I'm not ashamed to say that as a family we're addicted to gaming.
We've worked our way through the Candy Crush Saga, we loved Flappy Bird and now we've moved on to the game Threes, a highly addictive numbers game.
Unsurprisingly, it is so compulsive that it is currently one of the top paid for apps on the Apple store.
It is both beautifully simple and aesthetically pleasing to the eye.
As a family we're hooked. From the five-year-old, to the teenagers, to my wife, we all play competitively and desperately want to win. Instead of second screening isolating the family unit, we're finding that gaming is bringing us together in the way that board games used to for previous generations.
Gaming is also setting new goalposts about intelligence.
I've just come back from Mobile World Congress in Barcelona. While I was there my daughter sent me a snapchat message with her latest score on Threes - 7000. It seemed crushingly high in comparison to my 600.
When I got home my wife - who's the least techy member of the family - proudly announced that in fact it was her who had hit the 7,000 mark. To make matters worse for us all, my wife's friend said she'd reached 20,000 and her husband was up to 29,000. The sense of despair in the DigitalDad household was palpable. Still onwards and upwards.
You might think that these people spend their lives playing games in a fog of isolation but actually these games fill our free time, can stave off boredom and provide a great talking point for family and friends.
A new study by Pixelkin, a US company that aims to bring families closer through gaming, found that nearly 67% of parents who purchased video games played those games with their children with both mums and dads joining in.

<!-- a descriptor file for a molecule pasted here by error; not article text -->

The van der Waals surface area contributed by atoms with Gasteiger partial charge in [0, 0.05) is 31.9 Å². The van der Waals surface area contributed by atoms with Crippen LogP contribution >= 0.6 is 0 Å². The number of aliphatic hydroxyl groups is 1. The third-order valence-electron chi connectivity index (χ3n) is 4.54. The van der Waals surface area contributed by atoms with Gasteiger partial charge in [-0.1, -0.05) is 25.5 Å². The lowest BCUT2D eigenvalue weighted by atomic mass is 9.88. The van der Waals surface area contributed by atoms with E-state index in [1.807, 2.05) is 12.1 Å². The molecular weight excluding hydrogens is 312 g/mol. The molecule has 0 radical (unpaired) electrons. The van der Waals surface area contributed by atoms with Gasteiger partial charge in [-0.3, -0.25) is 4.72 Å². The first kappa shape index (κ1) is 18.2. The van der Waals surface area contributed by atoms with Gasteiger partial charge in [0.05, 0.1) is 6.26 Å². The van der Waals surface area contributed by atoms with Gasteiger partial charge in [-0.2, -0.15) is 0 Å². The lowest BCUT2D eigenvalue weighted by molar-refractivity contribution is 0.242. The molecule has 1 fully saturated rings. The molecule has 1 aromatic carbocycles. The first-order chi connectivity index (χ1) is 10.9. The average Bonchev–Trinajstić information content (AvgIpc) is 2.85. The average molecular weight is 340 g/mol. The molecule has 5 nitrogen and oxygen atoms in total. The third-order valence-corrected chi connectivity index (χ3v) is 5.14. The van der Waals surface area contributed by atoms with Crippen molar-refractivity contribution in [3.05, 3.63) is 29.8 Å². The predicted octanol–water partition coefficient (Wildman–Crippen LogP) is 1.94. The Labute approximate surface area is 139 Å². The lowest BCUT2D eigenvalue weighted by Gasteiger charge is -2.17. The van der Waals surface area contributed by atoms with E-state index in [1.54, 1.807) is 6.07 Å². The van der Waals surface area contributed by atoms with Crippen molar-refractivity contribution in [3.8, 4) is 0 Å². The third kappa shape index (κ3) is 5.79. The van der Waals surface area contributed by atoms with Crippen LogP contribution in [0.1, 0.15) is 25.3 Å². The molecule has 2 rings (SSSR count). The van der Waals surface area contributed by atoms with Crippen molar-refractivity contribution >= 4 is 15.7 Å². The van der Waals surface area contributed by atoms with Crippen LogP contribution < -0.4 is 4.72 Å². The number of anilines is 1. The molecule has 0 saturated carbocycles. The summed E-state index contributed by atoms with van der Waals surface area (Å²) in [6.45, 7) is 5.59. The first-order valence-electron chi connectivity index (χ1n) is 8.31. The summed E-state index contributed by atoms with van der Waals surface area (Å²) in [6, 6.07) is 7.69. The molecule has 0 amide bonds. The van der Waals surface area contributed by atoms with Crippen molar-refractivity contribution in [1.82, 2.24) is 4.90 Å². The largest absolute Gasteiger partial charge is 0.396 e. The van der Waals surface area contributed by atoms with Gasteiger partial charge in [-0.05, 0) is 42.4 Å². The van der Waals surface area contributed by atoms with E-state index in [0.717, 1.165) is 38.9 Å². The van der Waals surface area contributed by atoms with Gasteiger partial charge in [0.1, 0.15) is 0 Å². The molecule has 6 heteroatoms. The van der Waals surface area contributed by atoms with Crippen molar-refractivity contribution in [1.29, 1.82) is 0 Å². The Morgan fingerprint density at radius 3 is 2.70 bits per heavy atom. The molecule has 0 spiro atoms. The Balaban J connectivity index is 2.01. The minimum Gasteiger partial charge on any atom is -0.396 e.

I think this a great development - not only do we spend more time talking together, but I believe the scientific research, which has found that playing online puzzles could reduce your risk of getting dementia. One major US study concluded that people who keep their minds active throughout their lives have lower amounts of a protein that forms beta amyloid plaques, which is a hallmark of Alzheimer's.
I'm convinced that your score on Candy Crush is a far better indicator of your intelligence than a Mensa certificate. Staving off Alzheimer's is one thing, but I'm intrigued by what this means for children's developing brains.
Is this a good thing? Yes. But it can also be highly embarrassing if you're not good enough, as I was reminded recently on a Business Class flight while travelling for work. Thousands of feet in the air, I was playing Candy Crush instead of working as a smiling airhostess offered me a drink. As I thought about what to choose, she had a sideways look at my score. I'd been stuck on level 30 for about a month. I saw the disbelief in her face, which slowly turned to disgust.
"Level 30? I'm on level 300," she sneered and with that she pushed the trolley off. For the next 10 hours she ignored me and as DigitalDad became DigitalDeadbeat I wanted to press the eject button. Candy Crushed!